Poorly conceived data collection can result in various kinds of injury to individuals. As observed earlier, any file of personal data is a potential source of harm to individuals when it is used outside its appropriate context, and much of the personal data in administrative files either is a public record or is vulnerable to legal process.
There is also reason to believe that failure to separate information collected for statistical-reporting or research from data used in entitlement decisions may cause such decisions to be made unfairly. "Race" and "sex" are no longer asked on many application forms because of their acknowledged influence on some types of decision making about individuals. There are circumstances in which other kinds of data may have similarly unwarranted effects.2 Moreover, collecting more information than is needed for day-to-day administrative decisions may discourage people from taking advantage of the services an organization offers. As one witness told the Committee:
. . . . our experience indicates that . . . . rigid adherence to proper data collection often "turns off" many clients, even when the interviewer is ingenious at gathering it. Also counselors often openly resent [having to ask] questions which actually may jeopardize their relationship with a client.
Perhaps most important of all is the intrusive effect of unrestrained data collection on self-esteem. Occasionally one hears that a wealthy citizen has hired a chauffeur and limousine to avoid disclosing his Social Security number, or some other item of information, to a State Department of Motor Vehicles. One is tempted to dismiss such protests as the trivial antics of rich eccentrics; yet they indicate the high cost of trying to escape personal inquiries of organizations that monopolize the distribution of certain privileges and benefits. The plight of the welfare beneficiary is especially extreme in this respect, but with all the forms that everyone of us is constantly filling out, it would probably be hard to find a single individual who has not had one occasion at least to wonder, "Why do they want to know that?" and "What will happen if I refuse to tell them?"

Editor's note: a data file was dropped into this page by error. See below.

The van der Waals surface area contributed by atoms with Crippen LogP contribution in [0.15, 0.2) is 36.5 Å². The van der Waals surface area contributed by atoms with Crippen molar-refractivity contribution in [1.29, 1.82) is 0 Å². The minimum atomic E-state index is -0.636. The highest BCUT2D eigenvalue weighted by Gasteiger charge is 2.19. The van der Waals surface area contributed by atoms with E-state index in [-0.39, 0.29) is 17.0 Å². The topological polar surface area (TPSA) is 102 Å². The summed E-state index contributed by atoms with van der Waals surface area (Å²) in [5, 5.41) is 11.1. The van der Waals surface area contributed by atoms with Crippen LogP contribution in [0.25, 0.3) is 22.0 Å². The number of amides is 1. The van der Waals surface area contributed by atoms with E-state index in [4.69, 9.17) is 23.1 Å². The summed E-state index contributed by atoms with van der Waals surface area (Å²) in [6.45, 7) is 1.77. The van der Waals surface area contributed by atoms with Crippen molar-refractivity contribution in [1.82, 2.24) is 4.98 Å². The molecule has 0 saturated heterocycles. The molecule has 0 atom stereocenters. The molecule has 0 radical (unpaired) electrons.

Collecting statistical-reporting and research data in conjunction with the administration of service and payment programs is not intrinsically undesirable. However, such supplementary data gathering should be carefully designed and managed, and should be performed only with the voluntary, informed cooperation of individual respondents. Otherwise only personal data directly and demonstrably germane to a decision about any given individual should be collected.
Separate collection of data for statistical reporting and research could have several practical advantages. First, by increasing the cost of supplementary data gathering, it discourages the collection of useless items. Second, it might reduce the amount of data that must be specially protected because it is identifiable. Although personal data maintained exclusively for statistical reporting and research often need broader and stronger protection than they are afforded,3 differentiating sharply among the purposes and uses of data files should encourage public confidence in organizational record-keeping practices and ease the access control burden that now weighs heavily on some system managers.
Third, separate collection of personal data for statistical reporting and research could help to make the collection process more reliable. We learned of instances in which an ambitious information system's appetite for data has induced careless statistical reporting. This problem appears to be especially prevalent where an information system has been established to help coordinate the activities of a number of small, loosely knit organizations. Such carelessness can frustrate the management objectives of a system by diluting the quality of data furnished to it in ways that may not be recognized or, if recognized, may be very difficult to control.4